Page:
DAPP Malawi 20 years later

It has been two decades since Development Aid from People to People (DAPP ) a locally based NGO – rolled out in Malawi with the aim of promoting social and economic development in the country. At the mention of Development Aid from People to People; the immediate thing that comes to people’s mind is that of an organization best known for selling of second hand clothes.

DAPP - People to people help

DAPP – People to people help

DAPP gardening project

DAPP gardening project

As DAPP Malawi Country Director, Lisbeth Thomsen puts it, the organization embarked on its journey as a second hand clothes seller in Blantyre in 1995 with the aim of raising resources to help reduce poverty especially in the rural communities through the establishment of programs within Education, Food Security, Agriculture & Environment, and Community Development (Child Aid).

“DAPP came to Malawi just after the introduction of democracy, when there was a vast need for capacity building especially in the rural areas. DAPP Malawi therefore joined hands with the government in its effort in improving lives of the Malawian People,” says the country director.

Chiradzulu district in the southern region was lucky to have been the first beneficiary of the organization’s projects with a children’s house constructed at Chikankheni Primary School which acted as a focal point for children and youth in the implementation of its first ever DAPP program in
Malawi called “Child Aid”.

The Child Aid program aims at empowering families on how to improve their own living conditions and also training in all issues surrounding a child’s well-being such as food and nutrition, good sanitation & hygiene, education and prevention of common diseases among others.

Today, the Child Aid project has reached close to 50,000 families in various districts including Chiradzulu, Thyolo, Nsanje and Lilongwe.

“The people in the community, where the DAPP Child Aid Project has been implemented, were very happy with the program, as it built their individual and collective capacity to take actions and through the program they could see that by learning and getting the knowledge on how to take better care of their children they were able to prevent them from getting sick and dying,” Thomsen narrates.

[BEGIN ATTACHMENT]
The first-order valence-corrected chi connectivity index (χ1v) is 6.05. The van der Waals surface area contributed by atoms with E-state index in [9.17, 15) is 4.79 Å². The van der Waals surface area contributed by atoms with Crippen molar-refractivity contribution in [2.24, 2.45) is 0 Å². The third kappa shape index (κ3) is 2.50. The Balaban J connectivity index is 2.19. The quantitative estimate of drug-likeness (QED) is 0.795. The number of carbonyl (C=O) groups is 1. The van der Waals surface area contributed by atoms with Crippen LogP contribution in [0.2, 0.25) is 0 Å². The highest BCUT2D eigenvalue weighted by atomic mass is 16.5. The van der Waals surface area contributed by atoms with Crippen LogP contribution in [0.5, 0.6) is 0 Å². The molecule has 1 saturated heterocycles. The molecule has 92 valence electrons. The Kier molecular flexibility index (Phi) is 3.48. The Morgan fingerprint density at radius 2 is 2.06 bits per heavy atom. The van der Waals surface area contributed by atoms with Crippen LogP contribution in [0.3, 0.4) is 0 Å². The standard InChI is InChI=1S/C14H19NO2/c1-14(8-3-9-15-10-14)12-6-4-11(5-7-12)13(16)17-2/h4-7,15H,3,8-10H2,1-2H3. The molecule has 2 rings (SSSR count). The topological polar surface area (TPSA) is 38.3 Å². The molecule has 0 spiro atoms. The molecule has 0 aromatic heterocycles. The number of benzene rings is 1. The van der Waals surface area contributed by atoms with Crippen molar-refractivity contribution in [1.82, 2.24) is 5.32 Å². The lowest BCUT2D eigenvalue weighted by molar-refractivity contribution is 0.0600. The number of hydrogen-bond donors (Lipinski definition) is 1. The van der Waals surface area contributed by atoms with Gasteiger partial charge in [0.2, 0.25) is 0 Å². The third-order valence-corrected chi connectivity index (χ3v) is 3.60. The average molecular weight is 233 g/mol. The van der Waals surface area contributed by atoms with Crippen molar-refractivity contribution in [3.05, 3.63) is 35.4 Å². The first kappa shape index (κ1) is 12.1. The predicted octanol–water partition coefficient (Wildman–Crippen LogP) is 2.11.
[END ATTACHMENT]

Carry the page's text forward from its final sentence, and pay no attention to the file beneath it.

The second project DAPP started was the DAPP Mikolongwe Vocactional Vocational School, which is situated in Chiradzulu District.

Since 1997 more than 7000 youth have been trained in various skills at the DAPP Mikolongwe Vocational School since its inception in 1997 – some of them at the school campus and some of them through training in the communities. The school is today offering 10 difference courses in various skills such as community development, financial accounting, WASH & Plumbing Technician,
Tailoring, Welding & Fabrication, Carpentry & Joinery, Bricklaying and Plastering, Agriculture and is about to start a “Tailoring, Fashion and Design Course.”

Education is another key is an area of focus for DAPP. The organization has been working  towards closing teacher-to-pupil ratio in primary schools among other sectors.

Currently, statistics show that teacher-pupil ratio is 1:69, a situation education analysts have described as unhealthy for the development of education in the country.